You might not know it, but the password security system we use today was invented by Fernando Corbato back in 1961. Corbato’s proposal for a computer password system was one of the first pieces of work he did when he joined MIT.
Fernando Corbato invented the computer password system in 1961 to manage student terminal use at the MIT computer center. It never occurred to him that it could be used for evil. But in 2011, an article published to mark the system’s 50th anniversary revealed that Alan Scherr, a doctoral student at the school, had abused the system: to spend more time in the lab, he used a punch-card hack to print out a list of passwords stored as plain text.
He photocopied the list and distributed it to the university to avoid being caught out because he was the only one using them. Although Corbato was unconcerned, he was much more critical of his invention shortly before death.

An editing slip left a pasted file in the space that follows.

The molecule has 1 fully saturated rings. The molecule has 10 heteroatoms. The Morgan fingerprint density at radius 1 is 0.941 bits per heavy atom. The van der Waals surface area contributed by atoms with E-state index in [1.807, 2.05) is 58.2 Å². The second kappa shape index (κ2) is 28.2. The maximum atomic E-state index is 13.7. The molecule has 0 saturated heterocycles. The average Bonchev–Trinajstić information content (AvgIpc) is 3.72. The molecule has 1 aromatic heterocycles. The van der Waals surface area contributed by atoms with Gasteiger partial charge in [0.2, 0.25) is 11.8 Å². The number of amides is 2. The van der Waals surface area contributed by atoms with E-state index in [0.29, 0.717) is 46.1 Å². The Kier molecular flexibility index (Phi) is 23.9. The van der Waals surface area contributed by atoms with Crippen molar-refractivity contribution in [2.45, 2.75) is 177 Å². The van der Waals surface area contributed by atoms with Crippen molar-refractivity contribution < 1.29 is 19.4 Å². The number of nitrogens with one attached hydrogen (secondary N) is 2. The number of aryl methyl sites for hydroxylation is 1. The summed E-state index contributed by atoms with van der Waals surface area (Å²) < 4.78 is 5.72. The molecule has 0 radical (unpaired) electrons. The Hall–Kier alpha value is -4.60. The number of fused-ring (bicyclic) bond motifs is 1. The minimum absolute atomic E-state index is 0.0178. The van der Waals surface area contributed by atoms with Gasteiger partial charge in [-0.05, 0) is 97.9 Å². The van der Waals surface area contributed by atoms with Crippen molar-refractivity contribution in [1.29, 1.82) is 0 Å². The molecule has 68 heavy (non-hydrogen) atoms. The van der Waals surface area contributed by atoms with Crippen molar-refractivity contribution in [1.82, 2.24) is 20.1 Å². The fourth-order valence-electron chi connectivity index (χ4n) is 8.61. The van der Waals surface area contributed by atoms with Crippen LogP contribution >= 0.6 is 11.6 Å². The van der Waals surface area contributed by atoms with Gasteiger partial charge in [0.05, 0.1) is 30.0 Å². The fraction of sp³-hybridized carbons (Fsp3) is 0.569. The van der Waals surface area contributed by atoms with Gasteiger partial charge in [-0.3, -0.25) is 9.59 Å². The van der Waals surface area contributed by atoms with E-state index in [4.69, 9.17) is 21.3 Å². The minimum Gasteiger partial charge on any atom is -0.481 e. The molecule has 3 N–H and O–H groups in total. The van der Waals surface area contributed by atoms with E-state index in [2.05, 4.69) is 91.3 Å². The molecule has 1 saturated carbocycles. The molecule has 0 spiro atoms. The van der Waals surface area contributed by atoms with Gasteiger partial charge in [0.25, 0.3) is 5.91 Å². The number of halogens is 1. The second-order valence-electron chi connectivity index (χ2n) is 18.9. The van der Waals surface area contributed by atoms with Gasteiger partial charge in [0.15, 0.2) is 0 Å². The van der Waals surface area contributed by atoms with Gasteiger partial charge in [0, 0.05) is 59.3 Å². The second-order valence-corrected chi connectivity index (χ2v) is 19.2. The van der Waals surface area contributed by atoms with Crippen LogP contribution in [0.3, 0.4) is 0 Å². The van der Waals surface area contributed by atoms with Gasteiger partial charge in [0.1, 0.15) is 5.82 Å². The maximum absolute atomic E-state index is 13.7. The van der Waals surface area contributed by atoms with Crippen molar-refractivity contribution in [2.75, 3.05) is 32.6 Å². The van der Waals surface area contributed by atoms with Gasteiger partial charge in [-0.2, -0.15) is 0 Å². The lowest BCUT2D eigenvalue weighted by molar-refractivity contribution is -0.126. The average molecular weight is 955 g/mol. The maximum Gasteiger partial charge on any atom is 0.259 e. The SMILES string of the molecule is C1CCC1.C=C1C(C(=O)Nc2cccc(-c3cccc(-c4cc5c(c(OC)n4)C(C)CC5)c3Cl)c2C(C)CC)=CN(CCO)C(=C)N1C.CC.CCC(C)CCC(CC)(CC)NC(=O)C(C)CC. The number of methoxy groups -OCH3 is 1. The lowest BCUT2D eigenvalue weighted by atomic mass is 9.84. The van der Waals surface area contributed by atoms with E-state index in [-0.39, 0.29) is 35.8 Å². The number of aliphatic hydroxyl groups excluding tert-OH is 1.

Did you know?
It is estimated that at least 500 million passwords are stolen every year. And the number of new passwords every day? One million! With this in mind, you should be mindful of your account security.
Over the years, coding has become more sophisticated, which means it’s become easier for fraudsters to break into your accounts. They may use passwords that are easy to remember and guess, or they might take advantage of vulnerabilities in your browser or operating system to steal information. One way to protect yourself is by using multi-factor authentication, which sends a message to your phone when you log in from an unrecognized device.